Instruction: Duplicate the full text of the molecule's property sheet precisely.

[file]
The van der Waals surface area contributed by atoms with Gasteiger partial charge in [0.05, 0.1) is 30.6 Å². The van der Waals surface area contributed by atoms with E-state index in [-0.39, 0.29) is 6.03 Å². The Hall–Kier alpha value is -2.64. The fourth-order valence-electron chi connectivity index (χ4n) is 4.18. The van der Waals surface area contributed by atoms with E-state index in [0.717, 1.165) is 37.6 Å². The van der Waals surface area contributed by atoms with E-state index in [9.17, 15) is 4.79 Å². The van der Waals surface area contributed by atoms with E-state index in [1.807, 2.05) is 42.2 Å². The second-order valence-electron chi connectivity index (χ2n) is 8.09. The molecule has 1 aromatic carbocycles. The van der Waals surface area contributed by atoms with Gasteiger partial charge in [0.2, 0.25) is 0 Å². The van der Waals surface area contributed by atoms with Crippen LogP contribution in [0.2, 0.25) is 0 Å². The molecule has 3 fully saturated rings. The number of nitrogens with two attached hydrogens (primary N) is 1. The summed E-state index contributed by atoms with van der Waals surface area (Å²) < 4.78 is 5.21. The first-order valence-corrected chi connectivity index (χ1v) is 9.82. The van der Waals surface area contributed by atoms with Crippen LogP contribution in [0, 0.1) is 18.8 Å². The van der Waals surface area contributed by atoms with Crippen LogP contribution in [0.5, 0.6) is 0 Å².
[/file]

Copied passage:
The van der Waals surface area contributed by atoms with Gasteiger partial charge in [0.05, 0.1) is 30.6 Å². The van der Waals surface area contributed by atoms with E-state index in [-0.39, 0.29) is 6.03 Å². The Hall–Kier alpha value is -2.64. The fourth-order valence-electron chi connectivity index (χ4n) is 4.18. The van der Waals surface area contributed by atoms with E-state index in [0.717, 1.165) is 37.6 Å². The van der Waals surface area contributed by atoms with E-state index in [9.17, 15) is 4.79 Å². The van der Waals surface area contributed by atoms with E-state index in [1.807, 2.05) is 42.2 Å². The second-order valence-electron chi connectivity index (χ2n) is 8.09. The molecule has 1 aromatic carbocycles. The van der Waals surface area contributed by atoms with Gasteiger partial charge in [0.2, 0.25) is 0 Å². The van der Waals surface area contributed by atoms with Crippen LogP contribution in [0.2, 0.25) is 0 Å². The molecule has 3 fully saturated rings. The number of nitrogens with two attached hydrogens (primary N) is 1. The summed E-state index contributed by atoms with van der Waals surface area (Å²) < 4.78 is 5.21. The first-order valence-corrected chi connectivity index (χ1v) is 9.82. The van der Waals surface area contributed by atoms with Crippen LogP contribution in [0, 0.1) is 18.8 Å². The van der Waals surface area contributed by atoms with Crippen LogP contribution in [0.5, 0.6) is 0 Å².